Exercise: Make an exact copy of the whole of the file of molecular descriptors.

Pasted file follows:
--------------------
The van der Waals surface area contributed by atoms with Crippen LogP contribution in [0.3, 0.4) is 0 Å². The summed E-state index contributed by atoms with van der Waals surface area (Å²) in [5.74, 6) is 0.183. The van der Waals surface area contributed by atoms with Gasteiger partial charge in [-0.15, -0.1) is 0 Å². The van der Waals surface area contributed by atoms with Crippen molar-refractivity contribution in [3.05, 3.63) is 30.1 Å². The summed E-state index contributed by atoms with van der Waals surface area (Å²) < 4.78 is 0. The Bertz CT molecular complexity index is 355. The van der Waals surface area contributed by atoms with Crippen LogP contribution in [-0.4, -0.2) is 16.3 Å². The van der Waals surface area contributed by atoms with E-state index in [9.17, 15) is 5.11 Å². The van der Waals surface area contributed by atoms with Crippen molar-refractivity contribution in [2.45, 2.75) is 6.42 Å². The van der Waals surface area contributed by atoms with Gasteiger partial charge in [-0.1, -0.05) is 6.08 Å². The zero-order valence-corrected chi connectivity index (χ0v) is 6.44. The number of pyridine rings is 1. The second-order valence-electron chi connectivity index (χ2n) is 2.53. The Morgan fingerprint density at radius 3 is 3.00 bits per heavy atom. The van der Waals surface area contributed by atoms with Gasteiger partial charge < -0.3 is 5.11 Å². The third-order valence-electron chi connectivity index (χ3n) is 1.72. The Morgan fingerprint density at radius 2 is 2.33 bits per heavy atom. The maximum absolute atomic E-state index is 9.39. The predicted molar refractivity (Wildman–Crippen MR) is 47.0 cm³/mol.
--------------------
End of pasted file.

The van der Waals surface area contributed by atoms with Crippen LogP contribution in [0.3, 0.4) is 0 Å². The summed E-state index contributed by atoms with van der Waals surface area (Å²) in [5.74, 6) is 0.183. The van der Waals surface area contributed by atoms with Gasteiger partial charge in [-0.15, -0.1) is 0 Å². The van der Waals surface area contributed by atoms with Crippen molar-refractivity contribution in [3.05, 3.63) is 30.1 Å². The summed E-state index contributed by atoms with van der Waals surface area (Å²) < 4.78 is 0. The Bertz CT molecular complexity index is 355. The van der Waals surface area contributed by atoms with Crippen LogP contribution in [-0.4, -0.2) is 16.3 Å². The van der Waals surface area contributed by atoms with E-state index in [9.17, 15) is 5.11 Å². The van der Waals surface area contributed by atoms with Crippen molar-refractivity contribution in [2.45, 2.75) is 6.42 Å². The van der Waals surface area contributed by atoms with Gasteiger partial charge in [-0.1, -0.05) is 6.08 Å². The zero-order valence-corrected chi connectivity index (χ0v) is 6.44. The number of pyridine rings is 1. The second-order valence-electron chi connectivity index (χ2n) is 2.53. The Morgan fingerprint density at radius 3 is 3.00 bits per heavy atom. The van der Waals surface area contributed by atoms with Gasteiger partial charge < -0.3 is 5.11 Å². The third-order valence-electron chi connectivity index (χ3n) is 1.72. The Morgan fingerprint density at radius 2 is 2.33 bits per heavy atom. The maximum absolute atomic E-state index is 9.39. The predicted molar refractivity (Wildman–Crippen MR) is 47.0 cm³/mol.